Huawei has landed on top of the BrandZ Top 50 Chinese Global Brand Builders study, which ranks the strength of Chinese brands overseas.
This year, the overall international "brand power" of the 50 brands rose 15% year-on-year—compared with 5% growth last year. Huawei, which was No. 2 for the prior two years that the report has existed, displaced last year's top-ranked brand, Lenovo.
So, how can a brand that has run into so much trouble overseas rank at the top?
The answer is that despite lots of documented geopolitical issues, the year was still very good for Huawei in terms of branding, driven by focus on 5G and R&D leading to chip-level AI capabilities, foldable phones and other innovations, said Doreen Wang, global head of BrandZ at Kantar.
Huawei's carrier business posted a rare decline in revenue last week, suggesting a hit from US allegations that its gear could be used by Beijing for spying. While under global security scrutiny, telecom equipment is not the company's only business unit. In August 2018, Huawei overtook Apple to become the most highly shipped smartphone brand, according to Canalys. "In terms of brand-building on the consumer-facing front, Huawei has done so much and should be recognised for that. Politics is not involved in this," added Wang.
While Huawei is under intense pressure from the US government, elsewhere Japanese, French and Spanish consumers are increasingly positive about Chinese brands in general, according to BrandZ.
In Japan, mobile gaming, consumer electronics, appliances, banks and payment networks from Chinese companies are in most demand. A mobile game from NetEase called Knives Out (荒野行动) has been thriving, pointed out Wang, overthrowing general perceptions that Tencent is the number one gaming brand. "It's not surprising that Tencent is not in the BrandZ top 10. It has little brand equity outside China since its games are mainly focused on the mainland," explained Wang. How about Tencent's hero product WeChat? Daily usage is low among overseas users.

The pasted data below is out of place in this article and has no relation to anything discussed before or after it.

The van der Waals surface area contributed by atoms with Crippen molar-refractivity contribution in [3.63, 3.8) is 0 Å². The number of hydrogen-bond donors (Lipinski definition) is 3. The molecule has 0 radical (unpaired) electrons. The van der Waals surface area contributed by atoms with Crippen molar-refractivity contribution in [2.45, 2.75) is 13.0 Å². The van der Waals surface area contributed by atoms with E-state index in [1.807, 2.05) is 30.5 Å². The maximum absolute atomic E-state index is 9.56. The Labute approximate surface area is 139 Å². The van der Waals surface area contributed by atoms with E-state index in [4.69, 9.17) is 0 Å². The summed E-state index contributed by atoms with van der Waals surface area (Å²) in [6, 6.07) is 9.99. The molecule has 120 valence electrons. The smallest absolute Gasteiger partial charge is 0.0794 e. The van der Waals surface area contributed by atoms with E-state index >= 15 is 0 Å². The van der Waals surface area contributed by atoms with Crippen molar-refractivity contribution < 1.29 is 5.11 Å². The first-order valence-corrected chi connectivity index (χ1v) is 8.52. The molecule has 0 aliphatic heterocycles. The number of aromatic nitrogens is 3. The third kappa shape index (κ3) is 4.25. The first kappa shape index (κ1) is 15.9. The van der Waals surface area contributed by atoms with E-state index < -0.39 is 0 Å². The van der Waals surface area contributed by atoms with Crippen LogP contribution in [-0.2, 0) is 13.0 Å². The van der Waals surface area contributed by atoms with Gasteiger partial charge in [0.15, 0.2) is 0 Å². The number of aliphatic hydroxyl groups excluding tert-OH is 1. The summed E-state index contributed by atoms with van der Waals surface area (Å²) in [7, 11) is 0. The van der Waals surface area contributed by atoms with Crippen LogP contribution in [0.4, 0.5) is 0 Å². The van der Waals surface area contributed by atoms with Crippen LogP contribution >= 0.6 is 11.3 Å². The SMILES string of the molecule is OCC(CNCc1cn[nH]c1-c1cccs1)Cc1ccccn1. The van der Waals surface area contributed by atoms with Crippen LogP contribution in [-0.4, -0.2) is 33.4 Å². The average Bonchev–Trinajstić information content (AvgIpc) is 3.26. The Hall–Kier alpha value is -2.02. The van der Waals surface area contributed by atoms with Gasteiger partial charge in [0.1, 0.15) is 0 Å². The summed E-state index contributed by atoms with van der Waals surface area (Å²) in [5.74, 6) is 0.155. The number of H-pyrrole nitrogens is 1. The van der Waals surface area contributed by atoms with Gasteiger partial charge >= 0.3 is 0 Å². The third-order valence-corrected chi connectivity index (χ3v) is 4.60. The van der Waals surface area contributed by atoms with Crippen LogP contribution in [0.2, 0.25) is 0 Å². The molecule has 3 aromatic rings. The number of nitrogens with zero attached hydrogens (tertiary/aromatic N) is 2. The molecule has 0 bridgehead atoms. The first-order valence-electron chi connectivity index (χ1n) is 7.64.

For France and Spain, Chinese brand equity was mainly contributed by fashion e-commerce labels like Shein and Zaful, challengers to fast-fashion giants H&M and Forever 21. This is also congruent with the economic situations of these countries, considered test markets for Europe, said Wang. "The unemployment rate is high in these countries, so the affordability of Shein and Zaful is attractive. Young consumers in France and Spain are quite patient to wait for 15 days for their product to be shipped from China."
Consumer electronics and mobile gaming account for almost half the brand power of the full Top 50 ranking (34% and 14% of total brand power respectively), with home appliances and e-commerce the next biggest contributors, contributing 11% and 10%.
For the report, BrandZ ranks Chinese brands across 12 product categories based on their ‘brand power’ scores in seven developed markets, including France, Germany, Spain, the UK, the US, Australia, and Japan. Three ingredients comprise this score: 'meaningful' (meeting functional and emotional needs in relevant ways), 'different' (being distinctive or trend-setting) and 'salient' (coming easily to mind in a buying situation). The 'meaningful' and 'different' scores of each brand were computed based on Google Survey answers. Each brand’s 'salient' score was computed based on the survey answers and the brand’s search index in Google and YouTube.